Unpaid debts may haunt you.
No one likes unpaid debts.
They can feel suffocating.
The grief of losing a loved one is even worse.
According to a recent nj.com article titled “Is mom liable for my dead father’s credit card debt?,” no one wants to combine the two.
If you recently lost a loved one, the last thing you want to think about is finances.
Unfortunately, a nagging question keeps coming to mind.
Am I responsible for the unpaid debts of my deceased relative?
The short answer is “not likely.”
Typically, unpaid debts are paid through the estate of the decedent.
This is the case in most but not all states.
If you were co-signer on an account or loan, the debt belongs to you as well.
What happens if the estate alone is responsible for the debt?
The executor will begin settling these in the probate process.
The executor must notify lenders after the death.
The creditor card company and other creditors or even collection agencies will then contact the executor to claim outstanding balances.
The creditor cannot add fees while the estate is being settled.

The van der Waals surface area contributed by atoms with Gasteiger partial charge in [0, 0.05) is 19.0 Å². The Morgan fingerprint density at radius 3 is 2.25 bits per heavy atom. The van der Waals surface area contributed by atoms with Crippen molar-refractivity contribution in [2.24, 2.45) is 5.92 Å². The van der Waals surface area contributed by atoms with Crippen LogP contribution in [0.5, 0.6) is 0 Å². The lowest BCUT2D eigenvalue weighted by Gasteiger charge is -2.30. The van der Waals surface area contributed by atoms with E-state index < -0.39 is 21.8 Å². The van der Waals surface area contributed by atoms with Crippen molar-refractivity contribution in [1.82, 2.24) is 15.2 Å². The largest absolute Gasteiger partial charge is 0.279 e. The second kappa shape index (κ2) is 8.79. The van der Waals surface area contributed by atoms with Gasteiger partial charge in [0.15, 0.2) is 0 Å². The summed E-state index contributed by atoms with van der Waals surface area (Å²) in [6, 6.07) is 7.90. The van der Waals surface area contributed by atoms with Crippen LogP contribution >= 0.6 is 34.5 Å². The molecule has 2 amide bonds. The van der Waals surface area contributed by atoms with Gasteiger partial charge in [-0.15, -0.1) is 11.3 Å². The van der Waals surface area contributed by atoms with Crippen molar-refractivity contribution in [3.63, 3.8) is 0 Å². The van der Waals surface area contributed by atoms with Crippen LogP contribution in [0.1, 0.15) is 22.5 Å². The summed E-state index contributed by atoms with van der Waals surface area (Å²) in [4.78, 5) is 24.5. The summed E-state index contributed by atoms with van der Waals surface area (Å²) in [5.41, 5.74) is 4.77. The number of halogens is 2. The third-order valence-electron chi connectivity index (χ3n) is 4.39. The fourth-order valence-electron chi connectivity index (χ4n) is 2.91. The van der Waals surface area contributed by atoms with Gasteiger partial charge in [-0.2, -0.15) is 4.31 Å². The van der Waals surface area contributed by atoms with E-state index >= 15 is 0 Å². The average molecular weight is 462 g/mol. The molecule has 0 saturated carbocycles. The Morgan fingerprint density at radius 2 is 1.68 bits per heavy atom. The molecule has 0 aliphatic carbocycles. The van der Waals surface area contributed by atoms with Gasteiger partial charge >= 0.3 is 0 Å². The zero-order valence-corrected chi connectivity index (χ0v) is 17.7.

The executor then pays assets from the probate estate.
Some assets are not included in probate.
These include retirement accounts, IRAs, and life insurance proceeds.
If this is the case, the assets may be sheltered from creditors.
Other assets may need to be sold to pay the debts.
What happens if the money is not available to cover these debts?
A credit card company may be unable to collect the full amount.
Credit card debt is typically not secured.
Neither you, nor the executor, are responsible for the debt solely owed by the decedent.
An experienced probate attorney can explain how debts are handled when settling an estate in your state.
Reference: nj.com (Jan. 15, 2020) “Is mom liable for my dead father’s credit card debt?”